Category: Explorer or adventurer
Dougal Haston, (19 April 1940 – 17 January 1977), was a Scottish mountaineer born in Currie, on the outskirts of Edinburgh.
Early in his career he was to climb several new Scottish routes with Robin Smith. Climbs such as The Bat on the Carn Dearg Buttress of Ben Nevis was to help establish them as future pioneers. Smith was to die in an accident in 1962 but Haston was to live on and realize their early promise.
In 1970, with Don Whillans, Haston was the first to climb the south face of Annapurna on an expedition led by Chris Bonington and in 1975, with Doug Scott, he was the first to climb Mount Everest by the south-west face, also on an expedition led by Bonington.
Haston made the first ascent of the Nordwand by the direttissima, or most direct route, in 1966 with Jorg Lehne, Gunther Strobel, Roland Votteler and Siegefried Hupfauer. In 1967 he became director of the International School of Mountaineering at Leysin in Switzerland, a position he maintained until his death in 1977.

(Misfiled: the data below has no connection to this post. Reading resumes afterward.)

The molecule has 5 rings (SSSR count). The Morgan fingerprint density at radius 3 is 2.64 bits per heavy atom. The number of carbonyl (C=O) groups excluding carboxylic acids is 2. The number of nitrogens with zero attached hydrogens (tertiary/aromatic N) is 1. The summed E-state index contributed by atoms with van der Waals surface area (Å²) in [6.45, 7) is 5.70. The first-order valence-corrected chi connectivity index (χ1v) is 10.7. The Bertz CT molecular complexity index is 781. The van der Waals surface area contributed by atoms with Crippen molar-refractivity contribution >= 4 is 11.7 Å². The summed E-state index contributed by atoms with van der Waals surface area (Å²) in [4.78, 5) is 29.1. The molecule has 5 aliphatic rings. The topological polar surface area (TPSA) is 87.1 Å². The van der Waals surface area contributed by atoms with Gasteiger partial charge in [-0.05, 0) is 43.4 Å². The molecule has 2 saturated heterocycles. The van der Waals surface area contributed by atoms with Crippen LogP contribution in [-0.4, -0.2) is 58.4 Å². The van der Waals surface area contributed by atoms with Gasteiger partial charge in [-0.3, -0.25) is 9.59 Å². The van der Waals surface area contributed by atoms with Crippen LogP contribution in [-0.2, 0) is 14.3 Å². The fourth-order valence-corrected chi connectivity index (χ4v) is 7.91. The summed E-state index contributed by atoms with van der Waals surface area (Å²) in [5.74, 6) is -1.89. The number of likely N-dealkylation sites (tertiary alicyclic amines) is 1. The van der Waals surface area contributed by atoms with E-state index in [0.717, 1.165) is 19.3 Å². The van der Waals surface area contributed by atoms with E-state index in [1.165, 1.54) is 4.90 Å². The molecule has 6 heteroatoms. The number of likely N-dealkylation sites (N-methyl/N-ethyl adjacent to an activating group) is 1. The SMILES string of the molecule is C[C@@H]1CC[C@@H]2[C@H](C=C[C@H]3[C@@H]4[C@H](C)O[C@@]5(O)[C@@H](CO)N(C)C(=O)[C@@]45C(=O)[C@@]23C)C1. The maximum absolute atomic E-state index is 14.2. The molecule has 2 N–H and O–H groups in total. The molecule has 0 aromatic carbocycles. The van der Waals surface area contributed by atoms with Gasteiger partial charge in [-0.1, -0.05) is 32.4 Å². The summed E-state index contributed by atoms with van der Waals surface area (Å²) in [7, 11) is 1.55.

It was at Leysin, in January 1977, whilst skiing alone on the north-east face of La Riondaz to the Col Luisset that he was killed by an avalanche. It appeared that he had been choked by his scarf. He is buried at Leysin.
In winter, the mountains seem to regain their primitive, virginal pride, and no more do the howling, littering summer masses tramp their more accessible slopes." — Dougal Haston quoted in Jeff Connors' biography
"...that most impenetrable of big walls, the mind of Dougal Haston." — from a review of Connors' biography.
Haston: A Life in the Mountains BBC2 2006
Haston, Dougal (1972). In High Places. London: Cassell
Haston, Dougal (1974). The Eiger. London: Cassell
Haston, Dougal (1979). Calculated Risk. London: Diadem Books.
Connor, Jeff (2002). Douglas Haston: The Philosophy of Risk. Edinburgh: Canongate Books.
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